Modulation of ventral prefrontal cortex functional connections reflects the interplay of cognitive processes and stimulus characteristics.

Protzner AB, McIntosh AR - Cereb. Cortex (2008)

Behavior measures for the 4 experimental tasks. (A) Mean proportion correct. (B) Mean threshold. (C) Mean reaction time. Error bars show standard error.
© Copyright Policy - open-access
Related In: Results  -  Collection

License
Show All Figures
getmorefigures.php?uid=PMC2665153&req=5

fig1: Behavior measures for the 4 experimental tasks. (A) Mean proportion correct. (B) Mean threshold. (C) Mean reaction time. Error bars show standard error.
Mentions: Measures of reaction time, accuracy, and threshold are summarized in Figure 1. We performed a 2 (modality) × 2 (experimental tasks) repeated measures analysis of variance on reaction time, accuracy, and threshold data from the day of scanning. For percent correct data (see Fig. 1A), all effects were statistically nonsignificant, indicating that task difficulty, as indicated by response accuracy, was equated across all experimental tasks. For threshold data (see Fig. 1A), the main effects of modality (F1,11 = 36.40, P < 0.001) and task (F1,11 = 41.59, P < 0.001) were significant. The main effect of modality indicates that auditory thresholds were generally lower than visual thresholds. The main effect of task indicates that comparison thresholds were generally higher than temporal sequencing thresholds. The interaction between modality and task also was significant (F1,11 = 9.27, P < 0.05), indicating that the difference between comparison and temporal sequencing thresholds was bigger for visual than for auditory tasks. For reaction time data (see Fig. 1A), the main effects of modality (F1,11 = 49.78, P < 0.001) and task (F1,11 = 12.13, P < 0.01) were significant. The main effect of modality indicates that auditory tasks were performed with longer reaction times than visual tasks. Finally, the main effect of task indicates that comparison tasks were associated with longer reaction times than sequencing tasks. The interaction term was nonsignificant.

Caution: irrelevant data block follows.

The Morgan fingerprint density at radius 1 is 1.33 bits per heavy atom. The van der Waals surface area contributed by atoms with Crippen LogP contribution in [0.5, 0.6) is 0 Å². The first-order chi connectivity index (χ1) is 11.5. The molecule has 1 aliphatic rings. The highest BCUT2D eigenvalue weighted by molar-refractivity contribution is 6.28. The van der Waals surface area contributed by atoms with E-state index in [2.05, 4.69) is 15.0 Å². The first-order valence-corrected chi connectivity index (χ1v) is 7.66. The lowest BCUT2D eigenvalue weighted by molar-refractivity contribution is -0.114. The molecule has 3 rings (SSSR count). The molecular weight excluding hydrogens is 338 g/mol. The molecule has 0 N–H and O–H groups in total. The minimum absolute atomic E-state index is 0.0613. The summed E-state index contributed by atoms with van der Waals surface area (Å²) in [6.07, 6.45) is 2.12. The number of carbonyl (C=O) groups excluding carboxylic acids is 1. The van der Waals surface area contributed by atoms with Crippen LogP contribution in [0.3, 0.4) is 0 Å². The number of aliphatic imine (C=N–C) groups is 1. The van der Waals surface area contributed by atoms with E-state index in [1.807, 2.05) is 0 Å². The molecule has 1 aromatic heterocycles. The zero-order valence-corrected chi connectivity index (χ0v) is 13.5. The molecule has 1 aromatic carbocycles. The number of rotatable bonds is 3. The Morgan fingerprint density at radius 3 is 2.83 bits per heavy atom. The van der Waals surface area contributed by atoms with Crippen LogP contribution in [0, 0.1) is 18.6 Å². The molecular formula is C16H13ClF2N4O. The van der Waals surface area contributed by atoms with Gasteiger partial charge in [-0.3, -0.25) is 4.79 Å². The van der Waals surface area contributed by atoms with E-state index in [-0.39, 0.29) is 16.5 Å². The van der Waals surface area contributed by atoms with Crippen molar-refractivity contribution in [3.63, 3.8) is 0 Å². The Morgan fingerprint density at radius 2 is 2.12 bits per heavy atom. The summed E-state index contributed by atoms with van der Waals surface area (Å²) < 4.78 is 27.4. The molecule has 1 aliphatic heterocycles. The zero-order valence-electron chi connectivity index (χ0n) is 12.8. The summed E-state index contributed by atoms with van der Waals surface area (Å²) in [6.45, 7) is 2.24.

Bottom Line: Emerging ideas of brain function emphasize the context-dependency of regional contributions to cognitive operations, where the function of a particular region is constrained by its pattern of functional connectivity.Analysis of right ventral PFC functional connectivity, however, suggested these activity patterns interact.These results underscore the interactive nature of brain processing, where modality-specific and process-specific networks interact for normal cognitive operations.

View Article: PubMed Central - PubMed

Affiliation: Department of Neuropsychology, Toronto Western Hospital and Research Institute, Toronto, M5G 2M9 ON, Canada. protzner@uhnres.utoronto.ca

ABSTRACT
Emerging ideas of brain function emphasize the context-dependency of regional contributions to cognitive operations, where the function of a particular region is constrained by its pattern of functional connectivity. We used functional magnetic resonance imaging to examine how modality of input (auditory or visual) affects prefrontal cortex (PFC) functional connectivity for simple working memory tasks. The hypothesis was that PFC would show contextually dependent changes in functional connectivity in relation to the modality of input despite similar cognitive demands. Participants were presented with auditory or visual bandpass-filtered noise stimuli, and performed 2 simple short-term memory tasks. Brain activation patterns independently mapped onto modality and task demands. Analysis of right ventral PFC functional connectivity, however, suggested these activity patterns interact. One functional connectivity pattern showed task differences independent of stimulus modality and involved ventromedial and dorsolateral prefrontal and occipitoparietal cortices. A second pattern showed task differences that varied with modality, engaging superior temporal and occipital association regions. Importantly, these association regions showed nonzero functional connectivity in all conditions, rather than showing a zero connectivity in one modality and nonzero in the other. These results underscore the interactive nature of brain processing, where modality-specific and process-specific networks interact for normal cognitive operations.

Show MeSH